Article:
What's behind Groupon COO Rob Solomon's abrupt exit?

Former Yahoo exec leaves red-hot social buying website as IPO talk heats up

The No. 2 executive at "deal of the day" website Groupon is leaving the company after only year on the job. Rob Solomon, Groupon's president and chief operating officer, is moving back to California from Chicago, company founder and chief executive Andrew Mason informed Groupon staffers in a memo Tuesday. (Also see: Groupon IPO talk heats up) For now, of course, we can only speculate as to why -- and speculate we shall! All Things Digital's Kara Swisher writes: According to sources, the leaving was a combination of issues, including the Solomon family’s desire to move back to Silicon Valley from Chicago. But sources said the bigger reason was a growing feeling by Mason and its board that the former Yahoo exec was not the right person to lead the social buying company into its next phase of growth. Of course, in the memo to staffers, Mason hints at no dissatisfaction with Solomon, praising the "seasoned Internet executive" for his role in the company's success. "During Rob’s tenure, Groupon has grown from 1 country to 44, 200 employees to 6,500, and 3 million subscribers to over 70 million–in no small part due to his contribution," Mason wrote. "I’ve learned an enormous amount from Rob; Groupon wouldn’t be the same without him." At least one tech veteran would agree with that last comment, though maybe not in quite the way Mason meant it in the memo. In a tweet to Swisher, angel investor and Hunch CEO Chris Dixon said, "It's not that hard to figure out. the guy was bad at his job and fired. before that he did crappy seo." Ouch. (I was going to link to Dixon's tweet, but interestingly, he appears to have deleted it late Wednesday morning.) Solomon was vice president and general manager of Yahoo Shopping until 2006, when he left to become president and CEO of travel search engine SideStep, which last week merged with KAYAK. Groupon is reported to be in talks with banks about an IPO that could value it at up to $25 billion. But it's hard to pull off a viable public offering without a COO or president in place. Something tells me the company won't have trouble finding willing candidates. Able could be a different story.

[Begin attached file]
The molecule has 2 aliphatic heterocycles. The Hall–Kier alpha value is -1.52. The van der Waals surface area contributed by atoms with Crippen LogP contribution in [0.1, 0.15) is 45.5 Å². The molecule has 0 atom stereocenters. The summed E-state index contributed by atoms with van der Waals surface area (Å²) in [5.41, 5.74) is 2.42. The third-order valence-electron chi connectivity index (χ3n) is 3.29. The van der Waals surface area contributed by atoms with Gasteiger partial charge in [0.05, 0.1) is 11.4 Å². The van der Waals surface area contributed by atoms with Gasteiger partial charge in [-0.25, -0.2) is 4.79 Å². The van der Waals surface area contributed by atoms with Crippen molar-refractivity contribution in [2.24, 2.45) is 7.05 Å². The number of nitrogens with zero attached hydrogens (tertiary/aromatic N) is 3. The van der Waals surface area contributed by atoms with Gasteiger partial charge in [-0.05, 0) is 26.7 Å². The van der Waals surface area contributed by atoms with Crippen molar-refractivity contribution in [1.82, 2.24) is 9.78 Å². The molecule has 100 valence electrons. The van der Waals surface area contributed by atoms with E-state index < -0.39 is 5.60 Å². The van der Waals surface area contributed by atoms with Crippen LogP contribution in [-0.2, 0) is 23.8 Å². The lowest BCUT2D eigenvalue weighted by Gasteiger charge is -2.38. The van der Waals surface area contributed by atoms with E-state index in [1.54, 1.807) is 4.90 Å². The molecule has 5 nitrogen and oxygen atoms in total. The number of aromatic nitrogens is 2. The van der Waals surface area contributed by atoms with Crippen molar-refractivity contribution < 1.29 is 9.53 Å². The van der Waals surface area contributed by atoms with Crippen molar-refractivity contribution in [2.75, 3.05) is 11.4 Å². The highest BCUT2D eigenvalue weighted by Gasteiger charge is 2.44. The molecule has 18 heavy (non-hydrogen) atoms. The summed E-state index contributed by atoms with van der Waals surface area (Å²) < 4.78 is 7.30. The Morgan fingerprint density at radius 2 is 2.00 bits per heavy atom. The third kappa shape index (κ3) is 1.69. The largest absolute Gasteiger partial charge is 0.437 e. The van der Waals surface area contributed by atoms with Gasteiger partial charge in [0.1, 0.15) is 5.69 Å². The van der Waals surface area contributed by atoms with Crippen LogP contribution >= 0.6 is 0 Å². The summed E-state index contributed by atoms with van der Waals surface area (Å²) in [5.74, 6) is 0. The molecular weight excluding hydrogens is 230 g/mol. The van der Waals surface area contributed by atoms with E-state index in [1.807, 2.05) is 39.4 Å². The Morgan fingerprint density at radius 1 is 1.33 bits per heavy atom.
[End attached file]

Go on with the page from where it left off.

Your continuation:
Chris Nerney writes about the business side of technology market strategies and trends, legal issues, leadership changes, mergers, venture capital, IPOs and technology stocks. Follow him on Twitter @ChrisNerney.

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